On the whole, fermented stuff is yummy. Sauerkraut, beets, kimchi … yummy. Plus, it’s supposed to heal your guts, or, in layperson’s terms, “make you poop appropriately.” Who doesn’t want an appropriate pooping life? So, as a consummate fan of fermented goods, I started my relationship with kombucha already sold on the idea. Everybody kept telling me about it. “Ermaglerb, kermbercher …” etc., etc. So I finally picked some up.

First, after minutes of careful examination, I realized all of the kombuchas were rotten, each with a gigantic, 1/4-cup snot glob lurking along the bottom of the bottle. I’m as interested in disturbing gustatory experiences as the next person (see “37,189,750,708,715,807 live weevils,” above), but 1/4-cup of snot is just too much snot. (I’m not actually sure what my snot ceiling is, but I am certain one-fourth of a cup exceeds it. And here’s to never having a more precise answer to this question.)

I asked the staffer nearest the kombucha whether this snot stuff was supposed to be in there. He averred, explaining that this gelatinous, goo-blob was called a SCOBY, or “symbiotic ‘colony’ of bacteria and yeast,” which is the cutest acronym for the grossest thing I’ve ever heard, beating MRSA and C-Diff by a landslide. This SCOBY, he explained, was largely responsible for the health benefits of the kombucha. Because I wasn’t about to spend all this time trying to buy unrotten kombucha, only to go home and do a bunch of research about science, I resigned myself to somehow imbibing it. I chose what sounded like a delicious but unlikely flavor for a fermented item, something like guava kiwi, or strawberry fripple, and cracked the seal. Upon air exposure, the kombucha facsimilated an eighth-grade science volcano experiment, and powerfully overflowed the bottle. I was immediately doused in what smelled like someone had somehow distilled a burp into a concentrated perfume.

I cautiously took a sip of the 2/3 liquid that remained in the bottle. I want to say I’ve been fooled by olfactory hallucinations and subterfuge before. You know how cheese smells revolting, but the flavor is plum delicious? Or how liverwurst smells scrumptious, but tastes like lukewarm assholes? Not my first rodeo. But kombucha? Kombucha tastes just exactly like it smells. It tastes like a distillation of manifold burps. Dessert burps, banana burps, cheeseburger with mayo and Dijon mustard—all in one, like some horrible Willy Wonka gumball catastrophe. Kombucha tastes like what your burps would taste like if you could eat burps.

Because I already owned the entire bottle of kombucha, I took another sip. Same. Then another. Yuck. And another. Why was I still drinking this? Pretty soon, wholly without explanation, I had consumed the entire bottle. Huh. I regarded the nutrition label: one bottle, two servings. Twice as healthy, right?

A feeling of warmth and well-being washed over me. The people walking by my car in the parking lot were more attractive. The sun came out, the ice melted off my windshield, and my favorite song came on the radio. My ex-boyfriends all missed me, my sister gave me that one sweater I love, and my mom and dad got back together. Just kidding. My mom and dad would never get back together. But I did feel really good. For a while.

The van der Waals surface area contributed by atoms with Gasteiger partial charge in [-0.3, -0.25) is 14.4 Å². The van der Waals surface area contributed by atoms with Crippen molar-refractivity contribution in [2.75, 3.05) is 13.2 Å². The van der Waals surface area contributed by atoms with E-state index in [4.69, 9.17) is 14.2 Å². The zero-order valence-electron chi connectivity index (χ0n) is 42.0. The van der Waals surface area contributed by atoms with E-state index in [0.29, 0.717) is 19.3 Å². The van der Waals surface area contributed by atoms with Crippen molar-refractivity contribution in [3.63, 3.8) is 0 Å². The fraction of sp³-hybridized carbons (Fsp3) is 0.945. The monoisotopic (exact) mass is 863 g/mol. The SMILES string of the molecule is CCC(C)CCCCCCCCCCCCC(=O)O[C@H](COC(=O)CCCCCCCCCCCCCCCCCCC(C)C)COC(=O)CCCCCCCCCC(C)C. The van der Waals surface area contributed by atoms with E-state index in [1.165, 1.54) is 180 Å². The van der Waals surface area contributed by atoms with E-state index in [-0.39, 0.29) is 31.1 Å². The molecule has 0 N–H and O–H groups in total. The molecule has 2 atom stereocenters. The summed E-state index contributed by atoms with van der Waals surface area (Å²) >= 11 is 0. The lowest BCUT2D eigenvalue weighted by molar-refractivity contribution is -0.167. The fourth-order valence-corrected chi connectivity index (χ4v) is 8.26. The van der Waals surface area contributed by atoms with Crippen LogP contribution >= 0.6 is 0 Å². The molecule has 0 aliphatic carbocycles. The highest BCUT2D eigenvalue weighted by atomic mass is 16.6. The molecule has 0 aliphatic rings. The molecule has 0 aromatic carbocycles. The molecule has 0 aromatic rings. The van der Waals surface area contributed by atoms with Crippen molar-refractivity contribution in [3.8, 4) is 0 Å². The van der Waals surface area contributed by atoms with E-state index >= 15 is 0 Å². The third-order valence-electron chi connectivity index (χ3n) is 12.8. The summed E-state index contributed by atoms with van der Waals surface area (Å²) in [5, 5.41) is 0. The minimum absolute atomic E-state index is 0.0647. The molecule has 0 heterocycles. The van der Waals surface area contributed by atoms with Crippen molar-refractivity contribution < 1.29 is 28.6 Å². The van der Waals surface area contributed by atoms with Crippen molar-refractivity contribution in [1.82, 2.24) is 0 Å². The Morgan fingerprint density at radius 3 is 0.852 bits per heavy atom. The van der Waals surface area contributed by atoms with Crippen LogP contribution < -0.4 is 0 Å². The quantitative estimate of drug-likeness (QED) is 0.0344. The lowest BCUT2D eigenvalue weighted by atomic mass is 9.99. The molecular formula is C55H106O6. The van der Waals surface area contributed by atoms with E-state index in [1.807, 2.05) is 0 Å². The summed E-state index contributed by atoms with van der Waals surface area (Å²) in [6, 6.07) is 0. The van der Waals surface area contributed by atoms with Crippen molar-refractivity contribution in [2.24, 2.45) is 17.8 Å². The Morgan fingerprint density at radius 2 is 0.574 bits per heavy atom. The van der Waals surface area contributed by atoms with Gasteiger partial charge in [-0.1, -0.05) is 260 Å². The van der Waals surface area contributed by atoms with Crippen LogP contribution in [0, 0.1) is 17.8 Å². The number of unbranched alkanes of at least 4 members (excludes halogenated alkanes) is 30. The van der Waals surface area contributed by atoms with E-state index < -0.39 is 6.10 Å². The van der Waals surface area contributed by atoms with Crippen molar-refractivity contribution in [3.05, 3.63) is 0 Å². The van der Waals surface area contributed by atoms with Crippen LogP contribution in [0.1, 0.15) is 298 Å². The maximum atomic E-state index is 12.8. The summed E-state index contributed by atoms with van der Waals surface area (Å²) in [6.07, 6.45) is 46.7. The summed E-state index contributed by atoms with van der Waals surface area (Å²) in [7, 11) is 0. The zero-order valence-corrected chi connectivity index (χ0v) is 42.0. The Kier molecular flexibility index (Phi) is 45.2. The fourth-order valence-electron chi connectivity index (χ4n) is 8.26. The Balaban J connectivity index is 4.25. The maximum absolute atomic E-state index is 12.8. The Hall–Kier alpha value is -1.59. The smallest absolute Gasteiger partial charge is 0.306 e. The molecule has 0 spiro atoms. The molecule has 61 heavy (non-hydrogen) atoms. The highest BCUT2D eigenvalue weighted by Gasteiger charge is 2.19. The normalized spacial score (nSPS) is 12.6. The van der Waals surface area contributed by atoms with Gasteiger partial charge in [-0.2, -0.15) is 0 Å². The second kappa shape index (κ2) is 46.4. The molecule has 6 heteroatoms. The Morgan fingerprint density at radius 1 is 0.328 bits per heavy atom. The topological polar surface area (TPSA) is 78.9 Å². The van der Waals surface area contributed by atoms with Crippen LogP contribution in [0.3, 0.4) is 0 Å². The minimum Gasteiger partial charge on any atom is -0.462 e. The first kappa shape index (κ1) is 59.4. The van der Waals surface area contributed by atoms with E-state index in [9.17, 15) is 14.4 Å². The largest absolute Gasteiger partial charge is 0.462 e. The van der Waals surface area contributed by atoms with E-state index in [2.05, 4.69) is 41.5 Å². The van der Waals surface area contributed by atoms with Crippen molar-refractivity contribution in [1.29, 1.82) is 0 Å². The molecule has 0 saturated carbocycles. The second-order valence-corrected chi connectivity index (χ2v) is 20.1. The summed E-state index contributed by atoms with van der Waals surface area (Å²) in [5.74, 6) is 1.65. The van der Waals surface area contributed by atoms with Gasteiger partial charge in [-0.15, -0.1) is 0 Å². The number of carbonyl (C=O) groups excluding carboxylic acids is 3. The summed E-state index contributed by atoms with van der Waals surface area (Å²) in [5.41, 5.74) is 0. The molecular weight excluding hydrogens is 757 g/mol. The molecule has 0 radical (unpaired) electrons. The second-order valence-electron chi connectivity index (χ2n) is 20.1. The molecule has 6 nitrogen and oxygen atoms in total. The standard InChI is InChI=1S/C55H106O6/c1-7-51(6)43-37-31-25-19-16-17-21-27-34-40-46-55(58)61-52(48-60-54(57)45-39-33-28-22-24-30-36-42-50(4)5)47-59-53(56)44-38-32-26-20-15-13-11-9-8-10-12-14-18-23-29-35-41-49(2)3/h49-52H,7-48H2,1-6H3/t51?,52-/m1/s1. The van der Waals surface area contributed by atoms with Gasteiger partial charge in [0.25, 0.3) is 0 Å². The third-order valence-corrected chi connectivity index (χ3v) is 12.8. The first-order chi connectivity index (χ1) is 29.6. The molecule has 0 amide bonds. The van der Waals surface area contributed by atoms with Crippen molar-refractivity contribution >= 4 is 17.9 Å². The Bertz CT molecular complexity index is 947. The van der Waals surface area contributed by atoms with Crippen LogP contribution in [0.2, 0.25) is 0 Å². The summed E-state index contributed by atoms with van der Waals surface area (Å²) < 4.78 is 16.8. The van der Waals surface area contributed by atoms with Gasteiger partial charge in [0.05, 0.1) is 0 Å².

About an hour later, my guts began to rumble. I didn’t worry too much about it until the sound was audible to people adjacent to me. I was at the mall at the time, and knew I was in trouble when the cashier at Old Navy offered me her granola bar. I began to locate the exits. When the grumbling and groaning in my guts was producing visible tectonic changes in the flesh of my abdomen, I drove home like a bat out of hell. (On a related note, one time I gave my toddlers Fiber One bars. AS PROMISED FIBER ONE. As promised.) I literally bolted up the stairs to my bathroom, at which point kombucha taught me a lesson in moderation that tequila, Natty Ice, Totino’s Party Pizza, and marinated artichoke hearts had been unable to teach. Respect the kombucha. Or the kombucha will fetch a pound of flesh.

Here’s the kicker: I still drink it. It tastes horrible, explodes all over me, and then occasionally shaves my dignity down to a kind of dignity flattop. High and tight. But between the glugging and the regrets, there is the glowly postprandial elation that only SCOBY-juice can provide.

And there you have it. I’ve succumbed to the hippie rhetoric. I’ve drunk the fermented Kool-Aid and partaken in the flax-seed wafers offered by the church of erudite but dietarily responsible snacking. I feel like a traitor.

Between you and me, Chicken in a Biscuit crackers and cheesy garlic bread potato chips are no less inexplicable.

1 Comment


about 7 years ago

I almost miss my Chicken in a Biscuit and Keebler's Fudge Sticks days. Kombucha is too weird for me.